It was a weird week for Activision Blizzard, because even as the company posted record revenues in its Q2 2023 financials and managed to be in a better position for its proposed $69B USD acquisition by Microsoft, it laid off a large number of employees and revealed that it is making an offer that could end Overwatch League as we currently know it. Let’s dig in. – James Fudge
Layoffs Hit Activision Blizzard Esports
The company also said that it is providing support for those affected by the layoffs, though details on severance and job placement assistance efforts were not disclosed. Those familiar with the situation say that these latest cuts are surprising, as league operations at the company were already pretty thin. READ MORE.
Did OWL Team Owners Know About the $6M Buyout Offer Before This Week?
“As previously disclosed, our collaborative arrangements for our professional esports leagues continue to face headwinds. During the second quarter, we amended certain terms of our collaborative arrangements with team entities participating in the Overwatch League. According to the amended terms, following the conclusion of the current Overwatch League season, the teams will vote on an updated operating agreement. If the teams do not vote to continue under an updated operating agreement, a termination fee of $6 million will be payable to each participating team entity (total fee of approximately $114 million). As of June 30, 2023, a termination liability has not been accrued. Total revenues from the Overwatch League comprise less than 1% of our consolidated net revenues.”
Overwatch League team leaders we spoke to this week appeared to be surprised by Activision Blizzard’s disclosure about the $6M buyout offer, claiming that they had no idea about this plan’s existence until now, but at least one executive we spoke to said that they knew about it in June.
All of the people we spoke to said that they will take a wait and see approach because they don’t have any information to make a determination one way or the other at this time. One team owner told us that they believe teams in China will take the buyout and walk away from the league if given the chance, but this was purely personal speculation and not based on any inside knowledge they may or may not have.
Interestingly enough, we have heard whispers that several owners in North America said that they are strongly considering taking the $6M and walking away from the league—we could not independently confirm this claim, as of this writing.
Following the exit of Chengdu Hunters from the league earlier this year, there are currently 19 teams in OWL in North America, China, South Korea, and Europe. The real question is what happens to OWL if a majority of teams decide to exit the league? For example, what if a majority of teams decide to take the buyout and move on? What is the acceptable threshold of participating teams to continue on as a franchised league?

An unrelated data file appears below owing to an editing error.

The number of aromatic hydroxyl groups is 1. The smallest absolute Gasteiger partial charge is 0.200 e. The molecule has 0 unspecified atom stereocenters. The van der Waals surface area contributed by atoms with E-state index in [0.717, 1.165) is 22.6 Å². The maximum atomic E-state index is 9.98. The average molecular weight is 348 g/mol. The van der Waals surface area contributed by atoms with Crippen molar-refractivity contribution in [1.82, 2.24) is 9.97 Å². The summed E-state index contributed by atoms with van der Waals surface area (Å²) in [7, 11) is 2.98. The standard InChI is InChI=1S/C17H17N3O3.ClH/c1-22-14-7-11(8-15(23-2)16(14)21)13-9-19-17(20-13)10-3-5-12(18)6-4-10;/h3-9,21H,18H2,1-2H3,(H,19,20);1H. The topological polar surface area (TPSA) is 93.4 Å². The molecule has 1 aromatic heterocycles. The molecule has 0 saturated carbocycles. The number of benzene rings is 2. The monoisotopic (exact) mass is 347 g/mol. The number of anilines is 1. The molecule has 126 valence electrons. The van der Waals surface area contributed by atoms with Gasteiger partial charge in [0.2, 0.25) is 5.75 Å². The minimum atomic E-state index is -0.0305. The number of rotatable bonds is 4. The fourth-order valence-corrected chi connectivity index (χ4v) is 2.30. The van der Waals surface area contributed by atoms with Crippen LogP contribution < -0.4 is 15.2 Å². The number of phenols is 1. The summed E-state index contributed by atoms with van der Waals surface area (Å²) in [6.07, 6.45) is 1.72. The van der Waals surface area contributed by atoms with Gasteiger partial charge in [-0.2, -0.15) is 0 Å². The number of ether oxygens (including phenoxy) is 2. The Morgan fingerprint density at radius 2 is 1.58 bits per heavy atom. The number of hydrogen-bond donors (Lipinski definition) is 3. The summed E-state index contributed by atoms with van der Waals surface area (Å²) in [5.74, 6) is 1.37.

The disclosure creates more questions that it provides answers, but one thing it does indicate is that the OWL of 2023 will look dramatically different in 2024—and that doesn’t even factor in Microsoft’s inevitable acquisition of Activision Blizzard by the end of 2023… READ MORE.
Record Q2 2023 Revenue for Activision Blizzard
Blizzard’s franchises combined for 27M MAUs and generated revenues of $1.05B during the period, with revenues jumping 160% driven by the launch of Diablo IV, which was played by more than 10M users in June—player engagement in Overwatch 2 declined from last quarter. Overall, the segment’s operating income more than tripled on a year-over-year basis at $409M.
Mobile division King reported 240M MAUs and contributed revenues of $747M to Activision Blizzard’s total revenues. READ MORE.
Riot Awards GGTech a Three-Year Contract for Collegiate Esports in North America
Riot said in its announcement that there won’t be any noticeable changes to the collegiate esports space, and that it plans to give a lot of breathing room for grassroots efforts, allowing for these things already in the works to co-exist with whatever GGTech is doing in conjunction with the Riot Scholastic Association of America (RSAA). READ MORE.
Snowbright Studio Founder Grace Collins Wins 2023 Games for Change Vanguard Award
“But along with that [investment and growth in the space], what I didn’t expect… and should have… was the discrimination and hardships that came along with the field. Today we see colleges across America finding creative ways to avoid Title IX restrictions. To avoid having to make efforts to increase diversity on esports teams. We see schools overworking students and profiting off of them. And worse yet, we see women and trans students being harassed, excluded, and forgotten by communities and programs. We see games being uplifted that are dedicated solely to the dominant, stereotypical young male gamer. We see a lack of student input in the decisions that guide their lives. I didn’t anticipate that. I should have. But I got it wrong.”
Collins, who also won this year’s Vanguard Award (watch the acceptance video here), does offer some solutions on how allies and advocates can start making a difference now. Check out their LinkedIn post here.
In Other News
✅ Ben Goldhaber joins GGWP to lead marketing efforts.
⭐ Tencent reveals esports plans for Peacekeeper Elite in 2023.
💪🏿Tencent also reveals CrossFire esports plans for 2023.
💰 Shanghai offers incentives to create an “international esports city.”
🕵️♂️ BLAST accepting bids for 2024 event destinations.
👩🏫 Minnesota Varsity League and Bluum partner for an Esports Development Clinic in August.
Note: This article originally appeared in our weekly newsletter on July 23, 2023.